If you are institution, you need content before you establish your web presence.   A blog that has been doing nothing for a month will look bad.   Take a look at what happened to Google when they left their Google Librarian blog to sit for a while.   This does not work the same for individual blogs.   Go away for a month as an individual and people will just think you are on vacation or something.   Those same users will have higher expectations for your library, however.   If you want to start a blog, you need to commit 52 pieces of 800 words or better per year.   Then you need to manage spam, comments etc.   In short, add the costs of content creation and management to the denominator of your ROI equation as well.

In the end, the ROI is still going to look good — just not as good as most people assume.   If you do not put some time and money into the denominator of the ROI equation, the numerator will be zero — or worse, it will do damage to your library/company.

Thinking About Metrics — Total Time Viewing?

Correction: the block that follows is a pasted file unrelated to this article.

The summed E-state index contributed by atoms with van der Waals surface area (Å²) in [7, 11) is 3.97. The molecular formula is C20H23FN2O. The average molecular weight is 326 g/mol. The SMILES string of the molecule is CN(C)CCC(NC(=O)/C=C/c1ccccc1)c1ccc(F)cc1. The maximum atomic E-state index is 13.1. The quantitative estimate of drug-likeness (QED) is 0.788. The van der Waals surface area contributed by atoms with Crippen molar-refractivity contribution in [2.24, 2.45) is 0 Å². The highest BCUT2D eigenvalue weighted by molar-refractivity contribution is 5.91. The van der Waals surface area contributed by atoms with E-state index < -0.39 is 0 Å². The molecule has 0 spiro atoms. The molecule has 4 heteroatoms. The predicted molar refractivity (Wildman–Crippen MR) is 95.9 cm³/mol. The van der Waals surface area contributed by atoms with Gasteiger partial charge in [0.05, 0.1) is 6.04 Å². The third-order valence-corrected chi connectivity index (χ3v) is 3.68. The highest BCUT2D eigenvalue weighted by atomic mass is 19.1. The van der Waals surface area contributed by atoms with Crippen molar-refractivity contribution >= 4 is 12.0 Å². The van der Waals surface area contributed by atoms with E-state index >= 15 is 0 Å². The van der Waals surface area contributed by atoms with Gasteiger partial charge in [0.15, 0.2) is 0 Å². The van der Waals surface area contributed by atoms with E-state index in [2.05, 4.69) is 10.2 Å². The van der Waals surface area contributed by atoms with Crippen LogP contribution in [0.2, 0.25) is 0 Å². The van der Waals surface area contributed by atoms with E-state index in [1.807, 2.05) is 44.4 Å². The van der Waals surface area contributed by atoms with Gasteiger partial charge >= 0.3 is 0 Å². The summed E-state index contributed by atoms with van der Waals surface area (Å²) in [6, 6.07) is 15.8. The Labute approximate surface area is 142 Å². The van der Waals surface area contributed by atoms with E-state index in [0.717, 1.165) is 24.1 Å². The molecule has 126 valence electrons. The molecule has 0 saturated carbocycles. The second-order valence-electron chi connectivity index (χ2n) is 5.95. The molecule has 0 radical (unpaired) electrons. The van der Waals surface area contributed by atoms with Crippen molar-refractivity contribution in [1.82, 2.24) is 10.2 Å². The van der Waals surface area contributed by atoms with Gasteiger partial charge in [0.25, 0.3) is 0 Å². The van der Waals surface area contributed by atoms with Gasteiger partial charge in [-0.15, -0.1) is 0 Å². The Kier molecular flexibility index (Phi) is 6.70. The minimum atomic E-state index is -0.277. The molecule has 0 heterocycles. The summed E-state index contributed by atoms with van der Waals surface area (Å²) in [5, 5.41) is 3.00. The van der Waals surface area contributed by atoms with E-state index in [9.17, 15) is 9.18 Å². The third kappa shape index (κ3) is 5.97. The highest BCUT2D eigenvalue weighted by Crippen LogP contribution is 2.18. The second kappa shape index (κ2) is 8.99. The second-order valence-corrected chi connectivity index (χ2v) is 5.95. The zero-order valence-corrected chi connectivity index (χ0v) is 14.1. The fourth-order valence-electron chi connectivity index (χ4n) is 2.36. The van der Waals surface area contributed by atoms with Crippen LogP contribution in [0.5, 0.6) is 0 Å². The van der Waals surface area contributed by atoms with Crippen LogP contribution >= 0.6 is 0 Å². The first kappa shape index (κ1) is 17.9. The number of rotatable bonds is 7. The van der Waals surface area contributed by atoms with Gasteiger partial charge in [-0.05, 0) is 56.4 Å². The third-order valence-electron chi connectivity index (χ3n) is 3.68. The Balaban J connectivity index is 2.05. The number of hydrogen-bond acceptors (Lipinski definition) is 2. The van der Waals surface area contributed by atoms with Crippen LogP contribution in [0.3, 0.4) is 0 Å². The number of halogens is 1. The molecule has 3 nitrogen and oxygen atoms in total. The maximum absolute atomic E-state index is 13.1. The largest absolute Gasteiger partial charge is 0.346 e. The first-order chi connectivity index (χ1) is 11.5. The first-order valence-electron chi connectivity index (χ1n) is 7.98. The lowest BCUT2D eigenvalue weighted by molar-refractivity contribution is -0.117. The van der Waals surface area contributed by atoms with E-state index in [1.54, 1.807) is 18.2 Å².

Television ads or well-placed bulletin boards are sure to find a good number of eyeballs, but how much time do you really have to get your message across to them?   More importantly, does your website offer a better alternative to these options?

Two popular ways to measure the effectiveness of a website are total visits, and time duration of visits.   Is it possible with typical statistics packages to estimate how much total time users access a website per month?   Yes.   Does it matter?  I am not sure.

For example, my statistics package (AWStats) will tell you the percentages & number of visits in each of the following time-duration categories:

  • 0-30s
  • 30s-2mn
  • 2mn-5mn
  • 5mn-15mn
  • 15mn-30mn
  • 30mn-1h
  • 1h+